Widner filed a complaint against Masella in April of 2015 based on Drake’s report. Brace then conducted an interrogation of Drake about her allegations with Widner and Masella present. Masella took the opportunity to berate Drake for the 2014 stop and this resulted in Masella calling her a liar in front of Brace.

“When Chief Brace failed to correct Masella’s behavior, Drake understood that Chief Brace would not investigate Masella’s wrongdoing, and that efforts to report Masella’s misconduct would be futile and ‘disastrous’ to her career,” McAuliffe wrote.

The retaliation soon started, according to court records, with Brace punishing Drake through the schedule.

“The very next day, Drake’s work schedule was modified from the day shift to the midnight shift, effective immediately (despite the fact that Drake had been scheduled to work the day shift through July 4, 2015). Chief Brace wrote a memo to Drake, stating that her schedule change was in the ‘best interests’ of the NBPD, and that she would not be with the NBPD much longer,” McAuliffe wrote.

Then in May of 2015, Brace started an investigation into Masella’s allegations that Drake had altered a DWI report, the report she had altered on Masella’s command.

“Around May 22, 2015, after Drake had worked a 10-hour midnight shift, Chief Brace called her to a conference room, purportedly to conduct an internal investigation into Masella’s sexual harassment. Instead, Chief Brace was initiating an internal investigation of Drake arising out of Masella’s allegation that Drake had altered the September 2014 DWI report (”September 2014 Report”) on her own. Brace did not inform Drake of her Miranda rights or give her a Garrity Warning, nor was Drake permitted to have counsel present during the interview,” McAuliffe wrote.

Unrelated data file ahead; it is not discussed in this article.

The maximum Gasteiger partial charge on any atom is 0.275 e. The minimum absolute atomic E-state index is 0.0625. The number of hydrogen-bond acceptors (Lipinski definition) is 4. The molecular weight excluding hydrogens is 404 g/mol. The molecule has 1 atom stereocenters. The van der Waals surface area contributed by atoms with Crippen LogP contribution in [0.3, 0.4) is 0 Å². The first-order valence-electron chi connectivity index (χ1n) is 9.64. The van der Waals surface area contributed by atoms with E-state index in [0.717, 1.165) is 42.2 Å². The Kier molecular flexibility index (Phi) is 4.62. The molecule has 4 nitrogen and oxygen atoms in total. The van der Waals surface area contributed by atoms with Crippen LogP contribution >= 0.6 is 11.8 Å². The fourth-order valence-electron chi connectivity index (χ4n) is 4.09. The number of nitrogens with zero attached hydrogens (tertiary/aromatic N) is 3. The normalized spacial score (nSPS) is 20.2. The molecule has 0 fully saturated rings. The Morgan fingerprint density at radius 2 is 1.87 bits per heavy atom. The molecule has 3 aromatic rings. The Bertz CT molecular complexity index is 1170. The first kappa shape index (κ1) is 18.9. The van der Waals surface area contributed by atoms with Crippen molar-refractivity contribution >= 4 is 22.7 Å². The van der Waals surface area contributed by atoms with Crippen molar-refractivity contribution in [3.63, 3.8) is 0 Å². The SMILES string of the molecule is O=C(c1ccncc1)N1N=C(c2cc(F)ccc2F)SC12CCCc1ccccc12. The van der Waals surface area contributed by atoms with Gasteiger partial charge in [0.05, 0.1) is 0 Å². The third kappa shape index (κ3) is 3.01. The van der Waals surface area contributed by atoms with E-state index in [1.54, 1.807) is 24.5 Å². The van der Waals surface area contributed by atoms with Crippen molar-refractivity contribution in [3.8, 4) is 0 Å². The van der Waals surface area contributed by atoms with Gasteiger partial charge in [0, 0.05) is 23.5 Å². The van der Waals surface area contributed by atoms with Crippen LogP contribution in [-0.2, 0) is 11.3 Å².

Brace would use the September 2014 stop to have Drake placed on the Laurie List, despite the fact that an internal investigation conducted by the Hillsborough County Sheriff’s Department into the stop was not yet complete, according to the lawsuit. 

Drake was eventually fired from the department in December of 2015, placed on the Laurie List, and given a warning for sexual harassment involving Masella, according to court records.

The written warning states: “While there is clear evidence that mutual behaviors occurred between you and Masella,
the sexual jokes or comments discussed within the report are not appropriate and cannot be tolerated in the workplace,” McAuliffe wrote.

Brace, Masella, and the investigator with the Hillsborough County Sheriff’s Department all told the Manchester Police Department that Drake could not be trusted.

“Despite Drake’s earlier assurances of employment from the Manchester Police Department, Brace, Masella and (Gary) Fischer led the Manchester Police Department to believe that Drake lacked credibility and would be placed on ‘Laurie’s List.’ As a result, Drake’s job offer from the MPD failed to materialize,” McAuliffe wrote.

The New Hampshire Attorney General’s Office did not respond to a request for comment about Drake’s placement on the Laurie List. Soltani said Drake is happy to put the whole matter behind her.

“She’s very happy, nobody’s harassed her, there’s no rapability list, she’s not been accosted,” Soltani said of Drake’s new employment.